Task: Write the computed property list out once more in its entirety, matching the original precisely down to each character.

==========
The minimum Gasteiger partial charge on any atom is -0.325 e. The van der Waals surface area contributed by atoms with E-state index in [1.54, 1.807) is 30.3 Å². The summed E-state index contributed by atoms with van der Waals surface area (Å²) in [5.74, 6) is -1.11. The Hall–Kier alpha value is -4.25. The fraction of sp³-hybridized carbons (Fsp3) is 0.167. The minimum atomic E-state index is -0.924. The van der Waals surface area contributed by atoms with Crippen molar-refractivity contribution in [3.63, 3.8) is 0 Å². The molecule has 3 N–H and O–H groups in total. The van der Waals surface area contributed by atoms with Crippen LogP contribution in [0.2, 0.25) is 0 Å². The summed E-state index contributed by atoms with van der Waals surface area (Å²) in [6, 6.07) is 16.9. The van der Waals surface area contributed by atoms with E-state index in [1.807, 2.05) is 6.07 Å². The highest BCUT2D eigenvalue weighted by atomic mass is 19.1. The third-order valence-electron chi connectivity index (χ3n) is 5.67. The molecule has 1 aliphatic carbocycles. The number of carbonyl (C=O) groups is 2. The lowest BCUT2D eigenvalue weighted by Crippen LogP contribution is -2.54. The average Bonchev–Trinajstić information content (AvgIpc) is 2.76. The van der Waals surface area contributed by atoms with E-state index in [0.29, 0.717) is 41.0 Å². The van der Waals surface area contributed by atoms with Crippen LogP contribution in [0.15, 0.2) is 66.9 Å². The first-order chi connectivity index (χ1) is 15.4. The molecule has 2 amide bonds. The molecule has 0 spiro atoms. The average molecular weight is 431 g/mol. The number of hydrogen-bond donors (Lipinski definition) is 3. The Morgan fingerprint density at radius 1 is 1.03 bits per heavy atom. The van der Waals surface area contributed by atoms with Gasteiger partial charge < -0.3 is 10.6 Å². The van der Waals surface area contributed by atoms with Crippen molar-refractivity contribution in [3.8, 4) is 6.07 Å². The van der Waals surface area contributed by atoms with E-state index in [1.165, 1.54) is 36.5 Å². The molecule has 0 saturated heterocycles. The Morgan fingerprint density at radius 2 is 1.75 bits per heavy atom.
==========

The minimum Gasteiger partial charge on any atom is -0.325 e. The van der Waals surface area contributed by atoms with E-state index in [1.54, 1.807) is 30.3 Å². The summed E-state index contributed by atoms with van der Waals surface area (Å²) in [5.74, 6) is -1.11. The Hall–Kier alpha value is -4.25. The fraction of sp³-hybridized carbons (Fsp3) is 0.167. The minimum atomic E-state index is -0.924. The van der Waals surface area contributed by atoms with Crippen molar-refractivity contribution in [3.63, 3.8) is 0 Å². The molecule has 3 N–H and O–H groups in total. The van der Waals surface area contributed by atoms with Crippen LogP contribution in [0.2, 0.25) is 0 Å². The summed E-state index contributed by atoms with van der Waals surface area (Å²) in [6, 6.07) is 16.9. The van der Waals surface area contributed by atoms with E-state index in [1.807, 2.05) is 6.07 Å². The highest BCUT2D eigenvalue weighted by atomic mass is 19.1. The third-order valence-electron chi connectivity index (χ3n) is 5.67. The molecule has 1 aliphatic carbocycles. The number of carbonyl (C=O) groups is 2. The lowest BCUT2D eigenvalue weighted by Crippen LogP contribution is -2.54. The average Bonchev–Trinajstić information content (AvgIpc) is 2.76. The van der Waals surface area contributed by atoms with E-state index in [0.29, 0.717) is 41.0 Å². The van der Waals surface area contributed by atoms with Crippen LogP contribution in [0.15, 0.2) is 66.9 Å². The first-order chi connectivity index (χ1) is 15.4. The molecule has 2 amide bonds. The molecule has 0 spiro atoms. The average molecular weight is 431 g/mol. The number of hydrogen-bond donors (Lipinski definition) is 3. The Morgan fingerprint density at radius 1 is 1.03 bits per heavy atom. The van der Waals surface area contributed by atoms with Gasteiger partial charge < -0.3 is 10.6 Å². The van der Waals surface area contributed by atoms with Crippen molar-refractivity contribution in [3.8, 4) is 6.07 Å². The van der Waals surface area contributed by atoms with E-state index in [1.165, 1.54) is 36.5 Å². The molecule has 0 saturated heterocycles. The Morgan fingerprint density at radius 2 is 1.75 bits per heavy atom.